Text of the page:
Childless Denmark spends millions to impose abortions overseas
September 20, 2017 (LifeSiteNews) Following Canada's lead, Denmark Prime Minister Lars Lokke Rasmussen announced Tuesday that his tiny nation will give $37 million to pro-abortion organizations abroad to help compensate for the U.S. pullout of all international abortion funding under President Trump.
“Denmark cannot take over from the USA. We are a small country compared to the U.S., but a voice for freedom is needed in a world with war and conflict,” he said, echoing the Orwellian euphemisms of the feminist abortion-on-demand lobby that denies the “freedom” of children once conceived to be born and enjoy life.
In July, Canada’s Liberal government under Prime Minister Justin Trudeau announced that it will pour $241.5 million into providing and promoting contraception and abortion in developing nations — particularly in Africa — as part of a commitment to securing global access to “sexual and reproductive health and rights,” LifeSiteNews reported.
Denmark needs babies
Ironically, as the Scandinavian nation steps forward in the “progressive” cause of funding abortions across the world, it is suffering from a birth dearth at home — so much so that various pro-fertility ad campaigns have been launched to encourage Danish couples to have children.
“Do it for mom,” urged one “sexy” commercial aimed at generating more Danish pregnancies, the U.K. Independent reported last year. The ad speaks to the frustration of older Danes at their lack of grandchildren to dote over due to the nation’s contraceptive culture (which it shares with many other Western nations).
Not helping Denmark’s anemic 1.69 birth rate (2014) is its strong support of “LGBT pride.” No matter that the nation’s official website touts Denmark’s strong Christian heritage, another sad irony here but one that is hardly unique to the Scandinavian nation.
According to The Independent, one Danish pro-fertility ad showed “an older woman imagining her future grandchild,” accompanied by these words: “The Danish welfare system is under pressure. There are still not enough babies being born, despite a little progress. And this concerns us all. But those who suffer the most are perhaps the mothers who will never experience having a grandchild.”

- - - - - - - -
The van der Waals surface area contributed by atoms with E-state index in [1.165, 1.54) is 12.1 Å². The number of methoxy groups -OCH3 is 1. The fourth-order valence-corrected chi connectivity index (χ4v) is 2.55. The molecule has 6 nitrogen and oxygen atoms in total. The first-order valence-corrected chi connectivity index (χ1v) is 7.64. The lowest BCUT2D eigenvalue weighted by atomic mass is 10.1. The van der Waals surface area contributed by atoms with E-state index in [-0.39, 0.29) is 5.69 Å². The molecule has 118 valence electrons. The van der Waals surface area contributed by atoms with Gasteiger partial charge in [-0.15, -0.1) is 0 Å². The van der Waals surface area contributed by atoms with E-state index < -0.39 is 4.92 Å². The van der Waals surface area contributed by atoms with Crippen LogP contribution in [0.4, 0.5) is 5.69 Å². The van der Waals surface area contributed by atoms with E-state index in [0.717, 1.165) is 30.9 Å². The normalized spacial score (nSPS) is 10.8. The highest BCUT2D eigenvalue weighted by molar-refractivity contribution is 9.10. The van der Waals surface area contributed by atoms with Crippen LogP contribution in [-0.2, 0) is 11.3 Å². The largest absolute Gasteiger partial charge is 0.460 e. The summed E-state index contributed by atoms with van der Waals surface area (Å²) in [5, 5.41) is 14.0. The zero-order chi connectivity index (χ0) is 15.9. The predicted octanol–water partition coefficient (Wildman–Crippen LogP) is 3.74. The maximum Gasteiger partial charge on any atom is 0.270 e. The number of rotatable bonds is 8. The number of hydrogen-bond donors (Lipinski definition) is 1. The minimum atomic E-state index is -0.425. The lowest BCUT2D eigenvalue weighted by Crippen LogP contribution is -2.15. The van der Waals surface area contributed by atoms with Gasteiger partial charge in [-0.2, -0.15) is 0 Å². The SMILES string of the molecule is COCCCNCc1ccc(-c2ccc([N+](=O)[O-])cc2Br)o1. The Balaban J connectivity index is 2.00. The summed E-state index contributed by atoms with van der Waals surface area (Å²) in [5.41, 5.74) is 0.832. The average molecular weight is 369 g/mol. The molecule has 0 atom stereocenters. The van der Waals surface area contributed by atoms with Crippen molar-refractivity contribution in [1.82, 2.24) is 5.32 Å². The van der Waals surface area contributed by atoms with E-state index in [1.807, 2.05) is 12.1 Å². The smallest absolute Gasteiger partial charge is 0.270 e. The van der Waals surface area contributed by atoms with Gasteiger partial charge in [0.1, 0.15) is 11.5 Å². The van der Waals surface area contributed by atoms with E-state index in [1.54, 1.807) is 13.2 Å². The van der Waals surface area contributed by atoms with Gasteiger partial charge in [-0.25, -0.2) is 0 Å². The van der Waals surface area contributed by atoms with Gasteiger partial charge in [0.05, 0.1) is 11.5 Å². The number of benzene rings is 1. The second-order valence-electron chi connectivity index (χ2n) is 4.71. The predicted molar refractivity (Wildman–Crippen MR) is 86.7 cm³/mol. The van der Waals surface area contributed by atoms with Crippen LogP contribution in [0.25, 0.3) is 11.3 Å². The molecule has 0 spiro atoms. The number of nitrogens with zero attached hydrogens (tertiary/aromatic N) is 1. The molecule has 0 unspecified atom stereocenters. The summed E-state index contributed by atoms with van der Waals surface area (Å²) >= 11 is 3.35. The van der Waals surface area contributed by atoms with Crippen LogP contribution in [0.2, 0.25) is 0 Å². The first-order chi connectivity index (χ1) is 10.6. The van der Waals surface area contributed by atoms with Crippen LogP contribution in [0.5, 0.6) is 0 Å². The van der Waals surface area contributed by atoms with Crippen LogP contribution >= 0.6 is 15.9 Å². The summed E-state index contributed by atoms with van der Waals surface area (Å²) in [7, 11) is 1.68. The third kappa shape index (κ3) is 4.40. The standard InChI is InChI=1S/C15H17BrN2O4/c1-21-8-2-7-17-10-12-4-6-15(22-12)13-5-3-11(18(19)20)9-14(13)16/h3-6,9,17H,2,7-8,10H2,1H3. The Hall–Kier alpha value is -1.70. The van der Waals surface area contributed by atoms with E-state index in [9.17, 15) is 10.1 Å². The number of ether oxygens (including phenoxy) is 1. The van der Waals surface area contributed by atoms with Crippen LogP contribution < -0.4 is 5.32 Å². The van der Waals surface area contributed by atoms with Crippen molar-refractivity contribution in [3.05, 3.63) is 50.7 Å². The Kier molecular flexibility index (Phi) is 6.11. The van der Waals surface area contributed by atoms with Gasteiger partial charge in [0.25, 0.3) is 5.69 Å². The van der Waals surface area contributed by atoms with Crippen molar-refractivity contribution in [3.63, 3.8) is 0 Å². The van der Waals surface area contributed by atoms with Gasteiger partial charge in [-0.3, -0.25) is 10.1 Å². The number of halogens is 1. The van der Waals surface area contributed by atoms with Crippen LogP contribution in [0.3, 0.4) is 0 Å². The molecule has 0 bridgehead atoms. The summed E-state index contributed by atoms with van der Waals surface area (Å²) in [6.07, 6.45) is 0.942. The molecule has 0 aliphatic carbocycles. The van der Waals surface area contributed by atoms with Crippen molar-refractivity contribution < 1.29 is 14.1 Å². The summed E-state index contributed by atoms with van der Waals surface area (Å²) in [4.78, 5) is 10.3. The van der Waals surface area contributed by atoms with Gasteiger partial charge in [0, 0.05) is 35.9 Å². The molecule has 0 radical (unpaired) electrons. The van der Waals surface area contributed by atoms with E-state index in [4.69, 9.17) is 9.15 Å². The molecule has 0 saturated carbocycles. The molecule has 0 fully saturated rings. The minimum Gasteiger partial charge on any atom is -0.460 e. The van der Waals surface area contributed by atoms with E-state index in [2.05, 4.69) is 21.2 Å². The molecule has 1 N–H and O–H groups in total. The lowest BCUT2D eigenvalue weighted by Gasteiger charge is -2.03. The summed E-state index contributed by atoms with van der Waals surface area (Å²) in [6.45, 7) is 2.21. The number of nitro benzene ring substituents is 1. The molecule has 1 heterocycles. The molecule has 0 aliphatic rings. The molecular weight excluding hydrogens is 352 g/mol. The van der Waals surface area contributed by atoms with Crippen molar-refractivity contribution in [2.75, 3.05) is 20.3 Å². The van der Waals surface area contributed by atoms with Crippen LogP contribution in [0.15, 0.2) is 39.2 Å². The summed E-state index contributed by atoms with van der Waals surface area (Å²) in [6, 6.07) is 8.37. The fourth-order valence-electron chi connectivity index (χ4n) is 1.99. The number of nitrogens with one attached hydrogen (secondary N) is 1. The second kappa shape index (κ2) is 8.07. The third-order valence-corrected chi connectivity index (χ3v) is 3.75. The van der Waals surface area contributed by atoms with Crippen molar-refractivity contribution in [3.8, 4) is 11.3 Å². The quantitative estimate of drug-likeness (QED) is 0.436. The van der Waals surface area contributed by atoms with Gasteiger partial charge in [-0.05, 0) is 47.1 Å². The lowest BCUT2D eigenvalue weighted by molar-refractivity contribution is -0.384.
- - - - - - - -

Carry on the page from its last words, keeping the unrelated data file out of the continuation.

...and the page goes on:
(I’m sure there are plenty of aging Danish fathers who also yearn for grandkids to bounce on their lap and impart some wisdom to.)
Danish national television is doing its part, crassly getting right to the point by airing a program titled “Knald for Denmark” or “Screw for Denmark,” The Independent reported. The Danish “Do it for Denmark” campaign has drawn world attention.
It’s working: Danish baby boom
The terrific news is that the Danish pro-baby campaigns appear to have worked marvelously, and could be a model for the rest of the demographically-challenged West. There was an unexpected boomlet of Danish babies in 2016 resulting in part from the ads, with 1,200 more births due in 2016 that the year before, according to Dutch publications like Politiken.
Note the timing in this report by the Danish site The Local in June 2016 (emphasis theirs):
Remember those sexy ads telling Danes to ‘do it for mom’? Well, they seem to have worked.
Nine months after a set of campaigns encouraging Danes to get busy procreating, the nation is set for a baby boom.
According to a report in Politiken, the summer of 2016 will bring around 1,200 more Danish babies than last year.
The timing of the baby boom certainly raises eyebrows, given nine months ago Danes were targeted by a series of campaigns telling them to get busy between the sheets.
Perhaps Danes would be better served by their government diverting its huge “family planning” expenditure abroad — aimed at shrinking families in poor countries through contraception and abortion to a sustained fertility project at home that actually helps create more Danish families with children.
I’m just speculating here as an American, but I suspect that potential future Danish grandmas and grandpas would side with me on the need for such a politically incorrect switch in national priorities.